Syracuse, N.Y. — Syracuse Crunch forward Tye McGinn spent all of last season in the NHL, skating with San Jose and Arizona.
He’s barely sniffed that level this year, but he’s put his time back in the AHL to good use by showing why he was a player of that top-level caliber in the first place.
McGinn has spent the last month in New Year’s Eve mode, sending out December with a noisy bang. He has eight goals in the month, but more impressively has tallied seven in his last seven games.
That includes twice scoring two goals in games at Hershey, on Dec. 20 and then again Tuesday. Overall, he’s tied for the Crunch lead with 11 markers this season.
“I’m just getting to the net. That’s where the puck goes in,” McGinn said Thursday morning, before his team left for Wilkes-Barre/Scranton. “I’m just trying to shoot everything that I can.”
And the last time he was successful enough at that to score seven times in seven games?
“Maybe mite hockey? I don’t know. I can’t really remember,” said McGinn, 25.
The key thing that’s lodged in the 6-foot-3, 205-pound McGinn’s memory is his 2014-15 season. He played in 33 games for San Jose, posting a goal and four helpers, and 18 with Arizona (1-1).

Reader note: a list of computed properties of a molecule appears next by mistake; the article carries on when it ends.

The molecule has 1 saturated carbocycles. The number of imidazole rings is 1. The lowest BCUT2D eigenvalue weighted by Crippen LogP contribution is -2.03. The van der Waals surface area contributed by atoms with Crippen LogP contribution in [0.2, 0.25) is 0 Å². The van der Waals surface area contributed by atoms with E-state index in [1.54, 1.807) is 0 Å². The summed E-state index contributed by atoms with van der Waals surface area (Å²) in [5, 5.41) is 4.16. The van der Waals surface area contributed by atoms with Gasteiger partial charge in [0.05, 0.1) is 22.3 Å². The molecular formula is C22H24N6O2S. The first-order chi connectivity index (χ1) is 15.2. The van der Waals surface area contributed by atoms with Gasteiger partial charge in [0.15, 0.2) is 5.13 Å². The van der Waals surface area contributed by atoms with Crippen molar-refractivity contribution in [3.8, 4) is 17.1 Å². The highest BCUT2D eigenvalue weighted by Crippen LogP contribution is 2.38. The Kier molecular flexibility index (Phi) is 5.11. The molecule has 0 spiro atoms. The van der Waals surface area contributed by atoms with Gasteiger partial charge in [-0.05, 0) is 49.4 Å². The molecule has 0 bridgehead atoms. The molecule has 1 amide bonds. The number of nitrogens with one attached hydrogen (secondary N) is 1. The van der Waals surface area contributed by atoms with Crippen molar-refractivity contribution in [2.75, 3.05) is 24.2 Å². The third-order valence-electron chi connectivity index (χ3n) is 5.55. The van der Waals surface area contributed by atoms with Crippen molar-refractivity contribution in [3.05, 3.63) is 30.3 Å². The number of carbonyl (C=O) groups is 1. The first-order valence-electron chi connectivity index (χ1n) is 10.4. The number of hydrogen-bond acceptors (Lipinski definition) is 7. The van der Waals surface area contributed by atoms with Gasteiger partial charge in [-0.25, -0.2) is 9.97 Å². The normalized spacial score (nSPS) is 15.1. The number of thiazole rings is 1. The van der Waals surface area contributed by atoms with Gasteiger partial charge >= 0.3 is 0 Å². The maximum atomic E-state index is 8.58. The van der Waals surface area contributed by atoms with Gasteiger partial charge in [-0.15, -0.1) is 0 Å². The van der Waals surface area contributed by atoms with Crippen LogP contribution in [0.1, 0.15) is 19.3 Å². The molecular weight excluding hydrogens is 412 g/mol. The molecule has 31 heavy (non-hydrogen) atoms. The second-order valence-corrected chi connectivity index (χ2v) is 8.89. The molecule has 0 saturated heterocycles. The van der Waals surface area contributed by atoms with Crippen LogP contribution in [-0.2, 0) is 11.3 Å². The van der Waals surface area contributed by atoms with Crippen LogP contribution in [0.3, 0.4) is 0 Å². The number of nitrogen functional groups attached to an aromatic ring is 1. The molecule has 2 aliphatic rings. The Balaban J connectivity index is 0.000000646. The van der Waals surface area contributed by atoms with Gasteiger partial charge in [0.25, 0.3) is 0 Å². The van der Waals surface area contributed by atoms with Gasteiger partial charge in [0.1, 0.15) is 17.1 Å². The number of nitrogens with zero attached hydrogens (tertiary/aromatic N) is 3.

He signed with Tampa Bay as a free agent last summer with the understandable expectation of continuing that NHL run with the Lightning. But so far he has just a pair of games with that club this season.
“I was up there the whole year, but I didn’t really play too much,” McGinn said of last season. “So it’s kind of good to get down here and play a lot of minutes and re-establish myself as a player. I’m not looking at it (that he’s an NHLer) like that at all.”
To McGinn’s credit, he’s attacked his AHL challenge much like he did during his last season in the minors, with Adirondack in 2013-14. That year he chipped in with 20 goals and 35 points, career-best numbers that could be toppled this season.
And despite an extended return to the minors, Crunch coach Rob Zettler said he’s seen “nothing but professionalism” from McGinn.
“He makes NHL plays,” Zettler said. “He’s big, strong. He’s able to shield and protect pucks, and that’s what NHL players do. They hang onto pucks and make plays. Some of our young guys can take a page out of his book and learn from some of the things that he does out there.
“Some guys would take it the wrong way after being in the NHL for a year. Not Tye. He comes to work every day, plays hard and he’s reaping the benefits and rewards. He’ll get another chance up there. He’s just got to keep with it.”
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